- The desire of the so-called “Top Clubs” wanting more from the revenue generated by UEFA organized competitions. A couple of years back, former Arsenal F.C coach, Arsene Wenger made a controversial comment on the possibility of a breakaway league based on the unwillingness of some “Top Clubs” of sharing revenue generated from UEFA organized club competitions with other relatively smaller clubs. Finance is a major factor in football, it pays the bills, it buys the best players, coaching staff, training facilities and ultimately determines the survival of the club (see the administrative case of Portsmouth F.C; https://www.google.com/amp/s/amp.theguardian.com/football/2010/feb/05/portsmouth-balram-chainrai-sacha-gaydamak). In a business, where fans regularly criticize club owners for not investing in their clubs, for not making available the cash to buy the best legs, for the club’s inability of keeping their best players e.t.c. In the mix of these, the Top clubs have to comply with the financial fair play rule. A rule designed to restrict clubs from spending more than they earn, to forestall the constant drain of talents from smaller clubs and also maintain a level of competitiveness between the Top clubs and smaller clubs. The effect of the rigid regulations has fared well for the small teams as planned, however, the top clubs have been made to comply with these rules or face sanctions (a plethora of cases exist on financial fair play violations; https://sqaf.club/financial-fair-play-which-teams-have-been-punished-ffp/ ). A revolt similar to the E.S.L could occur, if an amendment fails to be effected (see https://www.goal.com/en/news/football-leaks-could-man-city-psg-overturn-ffp-in-court/1jtln6fw19enj1pwwn7sm11m7t?_gl=1*1uk6mcc*_ga*Z29hbF91c2VyXzM1Mw)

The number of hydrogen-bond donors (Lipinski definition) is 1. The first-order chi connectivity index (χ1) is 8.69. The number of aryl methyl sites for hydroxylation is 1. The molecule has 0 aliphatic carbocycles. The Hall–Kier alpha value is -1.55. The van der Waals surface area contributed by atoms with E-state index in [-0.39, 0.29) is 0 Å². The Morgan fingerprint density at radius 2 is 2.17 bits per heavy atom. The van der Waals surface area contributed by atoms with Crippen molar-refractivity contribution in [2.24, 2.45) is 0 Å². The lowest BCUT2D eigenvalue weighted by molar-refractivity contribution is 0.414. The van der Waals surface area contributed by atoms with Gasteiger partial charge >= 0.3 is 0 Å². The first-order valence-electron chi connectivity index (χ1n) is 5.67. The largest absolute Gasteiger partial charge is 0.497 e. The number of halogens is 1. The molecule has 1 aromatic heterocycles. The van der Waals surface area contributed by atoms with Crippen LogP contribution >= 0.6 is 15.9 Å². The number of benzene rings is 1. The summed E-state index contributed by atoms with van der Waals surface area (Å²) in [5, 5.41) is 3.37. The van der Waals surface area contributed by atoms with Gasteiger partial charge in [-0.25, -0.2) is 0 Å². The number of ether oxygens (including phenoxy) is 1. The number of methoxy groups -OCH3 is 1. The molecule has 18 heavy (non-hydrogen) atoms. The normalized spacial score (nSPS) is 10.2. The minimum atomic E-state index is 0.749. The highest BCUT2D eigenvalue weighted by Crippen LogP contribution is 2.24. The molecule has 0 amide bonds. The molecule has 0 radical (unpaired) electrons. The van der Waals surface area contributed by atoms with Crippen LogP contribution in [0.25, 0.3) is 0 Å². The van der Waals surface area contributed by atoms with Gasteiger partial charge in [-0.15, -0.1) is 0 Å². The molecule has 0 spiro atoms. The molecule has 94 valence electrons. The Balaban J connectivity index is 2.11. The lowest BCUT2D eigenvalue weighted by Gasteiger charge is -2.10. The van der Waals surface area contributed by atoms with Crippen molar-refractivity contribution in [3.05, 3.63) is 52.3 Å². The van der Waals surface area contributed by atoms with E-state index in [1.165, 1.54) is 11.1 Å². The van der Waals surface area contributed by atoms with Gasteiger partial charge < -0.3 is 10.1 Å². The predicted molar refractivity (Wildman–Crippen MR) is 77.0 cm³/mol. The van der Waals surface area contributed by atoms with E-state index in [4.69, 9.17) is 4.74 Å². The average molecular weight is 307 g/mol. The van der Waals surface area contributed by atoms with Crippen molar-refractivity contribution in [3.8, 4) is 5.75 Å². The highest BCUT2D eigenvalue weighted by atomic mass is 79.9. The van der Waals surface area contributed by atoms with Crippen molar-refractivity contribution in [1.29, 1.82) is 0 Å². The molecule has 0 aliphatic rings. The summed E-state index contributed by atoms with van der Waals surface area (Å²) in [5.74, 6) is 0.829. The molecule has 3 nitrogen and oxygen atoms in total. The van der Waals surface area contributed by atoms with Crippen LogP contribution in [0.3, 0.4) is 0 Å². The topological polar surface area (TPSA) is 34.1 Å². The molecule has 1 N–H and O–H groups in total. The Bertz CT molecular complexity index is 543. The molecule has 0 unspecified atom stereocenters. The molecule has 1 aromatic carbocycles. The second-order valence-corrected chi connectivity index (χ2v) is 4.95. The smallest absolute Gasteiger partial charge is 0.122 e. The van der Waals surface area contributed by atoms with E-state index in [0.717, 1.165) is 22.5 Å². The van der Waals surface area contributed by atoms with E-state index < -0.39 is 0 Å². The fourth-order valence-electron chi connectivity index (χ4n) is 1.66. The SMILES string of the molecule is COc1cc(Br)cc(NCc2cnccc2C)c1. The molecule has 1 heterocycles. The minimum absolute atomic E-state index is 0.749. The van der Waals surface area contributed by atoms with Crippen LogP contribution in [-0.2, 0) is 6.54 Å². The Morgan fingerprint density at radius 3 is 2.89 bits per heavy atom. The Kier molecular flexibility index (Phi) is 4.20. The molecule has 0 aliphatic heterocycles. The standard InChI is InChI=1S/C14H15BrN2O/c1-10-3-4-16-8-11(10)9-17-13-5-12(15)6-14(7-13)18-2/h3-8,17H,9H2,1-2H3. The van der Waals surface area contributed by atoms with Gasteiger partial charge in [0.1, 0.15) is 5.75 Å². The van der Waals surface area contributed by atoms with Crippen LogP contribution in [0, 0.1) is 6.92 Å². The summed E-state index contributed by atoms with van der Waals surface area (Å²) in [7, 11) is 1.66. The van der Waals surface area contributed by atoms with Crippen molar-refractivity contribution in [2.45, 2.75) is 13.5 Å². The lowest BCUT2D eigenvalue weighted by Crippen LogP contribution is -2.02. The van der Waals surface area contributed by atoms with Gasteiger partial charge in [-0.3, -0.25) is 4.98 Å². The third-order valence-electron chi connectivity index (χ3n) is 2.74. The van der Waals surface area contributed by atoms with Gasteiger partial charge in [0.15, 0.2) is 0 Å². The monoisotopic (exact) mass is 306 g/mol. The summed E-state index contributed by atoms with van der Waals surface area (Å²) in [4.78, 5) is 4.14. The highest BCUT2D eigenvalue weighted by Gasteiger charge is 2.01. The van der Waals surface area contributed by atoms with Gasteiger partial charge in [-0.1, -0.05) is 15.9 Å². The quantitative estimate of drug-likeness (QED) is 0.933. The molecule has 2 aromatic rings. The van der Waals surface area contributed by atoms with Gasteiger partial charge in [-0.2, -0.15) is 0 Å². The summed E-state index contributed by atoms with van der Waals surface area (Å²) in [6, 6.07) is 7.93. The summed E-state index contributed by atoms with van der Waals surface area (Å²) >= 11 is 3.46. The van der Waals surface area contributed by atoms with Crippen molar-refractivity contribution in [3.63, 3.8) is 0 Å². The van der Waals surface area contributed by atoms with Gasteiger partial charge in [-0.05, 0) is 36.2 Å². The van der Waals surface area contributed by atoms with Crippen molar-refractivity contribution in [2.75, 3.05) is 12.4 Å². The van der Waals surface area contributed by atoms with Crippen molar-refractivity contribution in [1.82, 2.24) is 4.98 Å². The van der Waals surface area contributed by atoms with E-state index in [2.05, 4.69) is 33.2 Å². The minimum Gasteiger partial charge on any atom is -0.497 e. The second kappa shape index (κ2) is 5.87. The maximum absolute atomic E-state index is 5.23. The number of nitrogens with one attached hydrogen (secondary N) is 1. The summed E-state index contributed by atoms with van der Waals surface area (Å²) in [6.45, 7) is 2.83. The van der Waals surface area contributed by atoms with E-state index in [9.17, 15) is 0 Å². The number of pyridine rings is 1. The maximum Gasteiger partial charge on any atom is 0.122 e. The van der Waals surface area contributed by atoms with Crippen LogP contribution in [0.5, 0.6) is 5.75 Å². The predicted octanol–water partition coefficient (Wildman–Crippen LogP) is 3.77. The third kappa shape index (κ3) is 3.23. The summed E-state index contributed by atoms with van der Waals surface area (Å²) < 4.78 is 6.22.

- The lack of investment security for the Top Clubs. Every investor’s mindset is to limit loss and maximize profit. The current logic behind the qualification for the UEFA champions league has not offered any form of financial guaranty for the top clubs (particularly in the English Premier League). Though, the prospect of a big team missing out of the UCL further increases the level of competitiveness and increases the stakes and ultimately drives up the revenue generated by the organizers of the domestic leagues. However, this is an annual nightmare for the so-called Top clubs, especially their owners. The owners are not thrilled by the prospect of missing out on an elite and money-spinning competition and the resultant effect on the revenue of their respective clubs. The unpredictability of football is not the only factor that makes football so valuable, the inclusion of popular/traditional European clubs is what adds glamour to the game. These top clubs parade the best talents, a rich and enviable history. These club owners are saddled with the responsibility of maintaining and growing the club’s finance and as a result of that obligation, they also have the unfettered prerogative to come up with a new financial strategy to up the revenue stream of their clubs. Reduction in the revenue generated by the “Top Clubs” cannot be prevented by the domestic football associations, UEFA and FIFA, who bears no financial risk if any of these top teams hit financial crises. Come to think of it, during the Covid-19 pandemic some of the top teams were directly or indirectly bullied to restrain from putting their workers on furlough under the rationale that they are a big team with deep pockets. The prejudice against the rich could sometimes be harsh and unforgiving.